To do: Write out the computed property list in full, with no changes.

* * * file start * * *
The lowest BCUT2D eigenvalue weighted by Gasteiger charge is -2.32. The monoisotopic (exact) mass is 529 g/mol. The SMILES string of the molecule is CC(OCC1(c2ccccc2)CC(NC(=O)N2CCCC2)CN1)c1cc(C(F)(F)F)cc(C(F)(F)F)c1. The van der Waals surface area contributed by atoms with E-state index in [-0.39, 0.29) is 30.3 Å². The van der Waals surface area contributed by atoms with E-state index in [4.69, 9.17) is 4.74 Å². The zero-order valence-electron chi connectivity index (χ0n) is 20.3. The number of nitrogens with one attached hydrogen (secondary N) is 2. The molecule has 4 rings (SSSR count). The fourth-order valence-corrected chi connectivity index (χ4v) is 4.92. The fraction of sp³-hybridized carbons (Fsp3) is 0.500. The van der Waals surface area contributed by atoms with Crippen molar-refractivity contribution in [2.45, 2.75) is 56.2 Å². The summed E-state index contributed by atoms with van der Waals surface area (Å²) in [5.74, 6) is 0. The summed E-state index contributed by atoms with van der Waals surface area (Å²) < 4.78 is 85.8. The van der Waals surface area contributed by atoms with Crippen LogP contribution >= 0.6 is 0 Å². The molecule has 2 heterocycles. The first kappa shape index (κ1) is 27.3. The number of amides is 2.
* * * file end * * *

The lowest BCUT2D eigenvalue weighted by Gasteiger charge is -2.32. The monoisotopic (exact) mass is 529 g/mol. The SMILES string of the molecule is CC(OCC1(c2ccccc2)CC(NC(=O)N2CCCC2)CN1)c1cc(C(F)(F)F)cc(C(F)(F)F)c1. The van der Waals surface area contributed by atoms with E-state index in [-0.39, 0.29) is 30.3 Å². The van der Waals surface area contributed by atoms with E-state index in [4.69, 9.17) is 4.74 Å². The zero-order valence-electron chi connectivity index (χ0n) is 20.3. The number of nitrogens with one attached hydrogen (secondary N) is 2. The molecule has 4 rings (SSSR count). The fourth-order valence-corrected chi connectivity index (χ4v) is 4.92. The fraction of sp³-hybridized carbons (Fsp3) is 0.500. The van der Waals surface area contributed by atoms with Crippen molar-refractivity contribution in [2.45, 2.75) is 56.2 Å². The summed E-state index contributed by atoms with van der Waals surface area (Å²) in [5.74, 6) is 0. The summed E-state index contributed by atoms with van der Waals surface area (Å²) < 4.78 is 85.8. The van der Waals surface area contributed by atoms with Crippen LogP contribution >= 0.6 is 0 Å². The molecule has 2 heterocycles. The first kappa shape index (κ1) is 27.3. The number of amides is 2.